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Letter to the Senate Banking Committee on CDBG-DR

The Honorable Sherrod Brown
Chairman
U.S. Senate Committee on Banking, Housing, and Urban Affairs
534 Dirksen Senate Office Building
Washington, D.C. 20510

The Honorable Patrick Toomey
Ranking Member
U.S. Senate Committee on Banking, Housing, and Urban Affairs
534 Dirksen Senate Office Building
Washington, D.C. 20510

Dear Chairman Brown and Ranking Member Toomey:

The Bipartisan Policy Center convened a Disaster Response Reform Task Force to identify barriers to providing critical aid to communities in crisis and develop actionable policy recommendations. As a group of emergency management experts with diverse experiences from prior roles across government, we urge the Senate Committee on Banking, Housing, and Urban Affairs to hold a hearing on a critical issue—reforming and codifying HUD’s Community Development Block Grant Disaster Recovery program.

CDBG-DR has awarded nearly $90 billion in long-term disaster recovery funding since its first use in 1993—and almost $40 billion in just the past four years. Yet HUD officials, grantees, and other stakeholders have all voiced concerns that these dollars do not flow quickly, equitably, or impactfully enough. Program deficiencies have stunted disaster recoveries—disrupting the lives of the low-income families and underserved communities that the program was designed to help.

Because CDBG-DR is not permanently authorized, program funding is only triggered via administration request or congressional initiative, causing substantial delays as well as a lack of certainty and predictability among impacted communities. A potential Senate Banking Committee hearing could investigate proposals to permanently authorize the program. It could also explore pain points for the CDBG-DR program and fundamental reform priorities—for example, to reduce friction between federal and local entities, improve pre-disaster planning and mitigation, and promote more equitable disaster recoveries.

A closer examination of the CDBG-DR program is especially timely. The Continuing Resolution signed by President Biden on September 30 included the Disaster Relief Supplemental Appropriations Act of 2022, which provided $5 billion in funding for CDBG-DR. This is the first CDBG-DR appropriation in more than two years; therefore, the funding will be directed toward major declared disasters that occurred in both 2020 and 2021. Given the lag between previous disasters and this appropriation, Congress also directed HUD to quickly allocate—no later than October 30, 2021—at least $1.6 billion of that amount to areas where major disasters that occurred last year. HUD subsequently announced the allocation of more than $2 billion in funds would be made to 10 states covering 15 separate major disasters in 2020.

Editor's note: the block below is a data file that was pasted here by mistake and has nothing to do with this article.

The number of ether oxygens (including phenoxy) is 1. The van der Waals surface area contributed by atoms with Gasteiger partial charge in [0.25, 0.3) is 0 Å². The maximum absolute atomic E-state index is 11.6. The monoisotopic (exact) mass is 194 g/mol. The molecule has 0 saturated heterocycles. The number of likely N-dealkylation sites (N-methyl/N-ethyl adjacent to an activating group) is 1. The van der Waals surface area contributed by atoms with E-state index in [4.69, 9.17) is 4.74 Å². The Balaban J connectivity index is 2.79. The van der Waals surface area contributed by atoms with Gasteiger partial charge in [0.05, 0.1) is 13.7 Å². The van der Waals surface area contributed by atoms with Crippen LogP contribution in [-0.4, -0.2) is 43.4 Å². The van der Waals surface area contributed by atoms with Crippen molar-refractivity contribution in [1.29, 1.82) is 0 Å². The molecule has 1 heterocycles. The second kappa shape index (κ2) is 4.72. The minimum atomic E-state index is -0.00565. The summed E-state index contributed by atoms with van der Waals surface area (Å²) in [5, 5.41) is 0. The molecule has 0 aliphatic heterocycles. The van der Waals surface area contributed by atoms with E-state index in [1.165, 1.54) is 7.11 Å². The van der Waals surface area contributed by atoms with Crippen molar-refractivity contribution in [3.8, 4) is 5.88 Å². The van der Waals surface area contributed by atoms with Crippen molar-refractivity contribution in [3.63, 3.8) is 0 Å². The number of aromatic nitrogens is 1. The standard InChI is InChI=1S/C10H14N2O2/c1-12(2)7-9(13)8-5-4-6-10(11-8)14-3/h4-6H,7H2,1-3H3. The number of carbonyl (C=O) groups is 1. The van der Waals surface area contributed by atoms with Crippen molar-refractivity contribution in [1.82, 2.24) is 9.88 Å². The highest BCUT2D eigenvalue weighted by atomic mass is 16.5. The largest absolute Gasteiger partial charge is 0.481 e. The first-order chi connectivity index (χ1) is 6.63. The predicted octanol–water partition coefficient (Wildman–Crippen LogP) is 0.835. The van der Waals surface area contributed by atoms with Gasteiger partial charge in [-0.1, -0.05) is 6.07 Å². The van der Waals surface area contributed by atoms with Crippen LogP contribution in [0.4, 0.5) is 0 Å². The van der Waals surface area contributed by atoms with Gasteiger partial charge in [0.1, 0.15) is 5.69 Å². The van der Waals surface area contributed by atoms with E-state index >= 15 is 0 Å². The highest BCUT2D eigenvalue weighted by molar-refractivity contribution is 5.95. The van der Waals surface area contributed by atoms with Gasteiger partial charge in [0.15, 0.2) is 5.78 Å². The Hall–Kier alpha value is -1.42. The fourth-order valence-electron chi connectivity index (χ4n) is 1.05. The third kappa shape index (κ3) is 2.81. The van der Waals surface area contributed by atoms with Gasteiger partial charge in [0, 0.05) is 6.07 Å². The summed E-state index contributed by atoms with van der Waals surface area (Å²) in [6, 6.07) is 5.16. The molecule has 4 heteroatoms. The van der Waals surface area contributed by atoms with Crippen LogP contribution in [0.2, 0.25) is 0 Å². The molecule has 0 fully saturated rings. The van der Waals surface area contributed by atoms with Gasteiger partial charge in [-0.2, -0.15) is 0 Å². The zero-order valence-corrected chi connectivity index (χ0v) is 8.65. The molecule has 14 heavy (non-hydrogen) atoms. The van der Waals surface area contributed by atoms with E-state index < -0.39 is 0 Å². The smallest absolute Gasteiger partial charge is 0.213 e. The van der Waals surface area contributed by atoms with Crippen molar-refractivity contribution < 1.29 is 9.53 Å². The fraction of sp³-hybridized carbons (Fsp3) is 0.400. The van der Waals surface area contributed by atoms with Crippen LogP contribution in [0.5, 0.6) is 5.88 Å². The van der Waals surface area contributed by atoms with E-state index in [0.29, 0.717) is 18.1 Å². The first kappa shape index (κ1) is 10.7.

Relatedly, the bipartisan Reforming Disaster Recovery Act (H.R. 4707/S. 2471), which would permanently authorize CDBG-DR, was also included in the Transportation, Housing and Urban Development appropriation bill for FY 2022, recently released by the Senate Appropriations Committee.

With devastating natural disasters sure to become more destructive, ensuring federal disaster recovery dollars are efficiently and strategically allocated should be a top priority for legislators from both parties. CDBG-DR’s deficiencies need to be highlighted by members of Congress as a first step toward meaningful reform.

We believe a Senate Banking Committee hearing focused solely on the CDBG-DR program and its future can help grow visibility around critical reform needs and explore how the federal government can further support efficient, effective, and equitable disaster recoveries. Members of both parties in Congress and the Biden administration can find common ground in implementing reforms to enhance the impact of federal disaster response dollars. Thank you for your consideration of this request.

Sincerely,

BPC’s Disaster Response Reform Task Force

  • Haley Barbour – Founding Partner, BGR Group; Former Mississippi Governor 
  • Thomas P. Bossert – President, Trinity Cyber; Former U.S. Homeland Security Advisor 
  • Xavier de Souza Briggs – Senior Fellow, Brookings Institution; Former OMB Associate Director and HUD Policy Adviser 
  • Jeffrey Byard – Vice President of Operations, Team Rubicon; Former FEMA Associate Administrator 
  • Fernando Gil-Enseñat, Esq. – Principal, FGE LLC; Former Puerto Rico Secretary of Housing 
  • Stan Gimont – Senior Advisor for Community Recovery, Hagerty Consulting; Former HUD Deputy Assistant Secretary 
  • Bryan Koon – Vice President of Homeland Security and Emergency Management, IEM; Former Florida Director of Emergency Management 
  • Marion Mollegen McFadden – Senior Vice President of Public Policy and Senior Advisor, Resilience, Enterprise Community Partners; Former HUD Deputy Assistant Secretary 
  • Ben Metcalf – Managing Director, Terner Center, University of California-Berkeley; Former Director, California Department of Housing and Community Development 
  • Pamela Hughes Patenaude – Board Member, BPC; Former HUD Deputy Secretary 
  • Neal Rackleff – Attorney at Law, Rackleff LLP; Former HUD Assistant Secretary 
  • James Rubin – Chairman of Advisory Board, Aligned Climate Capital; Former Director, New York Governor’s Office of Storm Recovery  
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